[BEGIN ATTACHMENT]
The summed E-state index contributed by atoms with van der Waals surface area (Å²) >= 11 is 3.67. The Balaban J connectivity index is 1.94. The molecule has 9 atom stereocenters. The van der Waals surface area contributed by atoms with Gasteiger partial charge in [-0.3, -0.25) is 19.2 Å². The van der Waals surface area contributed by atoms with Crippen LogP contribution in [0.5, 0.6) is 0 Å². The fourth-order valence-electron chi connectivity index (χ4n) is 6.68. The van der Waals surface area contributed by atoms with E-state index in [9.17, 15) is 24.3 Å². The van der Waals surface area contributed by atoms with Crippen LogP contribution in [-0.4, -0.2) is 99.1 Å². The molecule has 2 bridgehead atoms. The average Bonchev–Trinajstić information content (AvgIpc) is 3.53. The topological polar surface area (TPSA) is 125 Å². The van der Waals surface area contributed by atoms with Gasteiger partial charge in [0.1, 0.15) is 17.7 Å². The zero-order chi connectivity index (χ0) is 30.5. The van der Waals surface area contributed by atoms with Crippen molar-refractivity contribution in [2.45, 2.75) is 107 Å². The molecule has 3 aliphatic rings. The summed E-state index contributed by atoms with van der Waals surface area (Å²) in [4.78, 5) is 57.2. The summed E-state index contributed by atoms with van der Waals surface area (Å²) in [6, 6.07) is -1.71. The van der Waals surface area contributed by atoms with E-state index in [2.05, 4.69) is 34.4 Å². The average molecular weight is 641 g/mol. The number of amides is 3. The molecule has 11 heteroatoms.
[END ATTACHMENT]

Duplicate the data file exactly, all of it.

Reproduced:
The summed E-state index contributed by atoms with van der Waals surface area (Å²) >= 11 is 3.67. The Balaban J connectivity index is 1.94. The molecule has 9 atom stereocenters. The van der Waals surface area contributed by atoms with Gasteiger partial charge in [-0.3, -0.25) is 19.2 Å². The van der Waals surface area contributed by atoms with Crippen LogP contribution in [0.5, 0.6) is 0 Å². The fourth-order valence-electron chi connectivity index (χ4n) is 6.68. The van der Waals surface area contributed by atoms with E-state index in [9.17, 15) is 24.3 Å². The van der Waals surface area contributed by atoms with Crippen LogP contribution in [-0.4, -0.2) is 99.1 Å². The molecule has 2 bridgehead atoms. The average Bonchev–Trinajstić information content (AvgIpc) is 3.53. The topological polar surface area (TPSA) is 125 Å². The van der Waals surface area contributed by atoms with Gasteiger partial charge in [0.1, 0.15) is 17.7 Å². The zero-order chi connectivity index (χ0) is 30.5. The van der Waals surface area contributed by atoms with Crippen molar-refractivity contribution in [2.45, 2.75) is 107 Å². The molecule has 3 aliphatic rings. The summed E-state index contributed by atoms with van der Waals surface area (Å²) in [4.78, 5) is 57.2. The summed E-state index contributed by atoms with van der Waals surface area (Å²) in [6, 6.07) is -1.71. The van der Waals surface area contributed by atoms with E-state index in [2.05, 4.69) is 34.4 Å². The average molecular weight is 641 g/mol. The number of amides is 3. The molecule has 11 heteroatoms.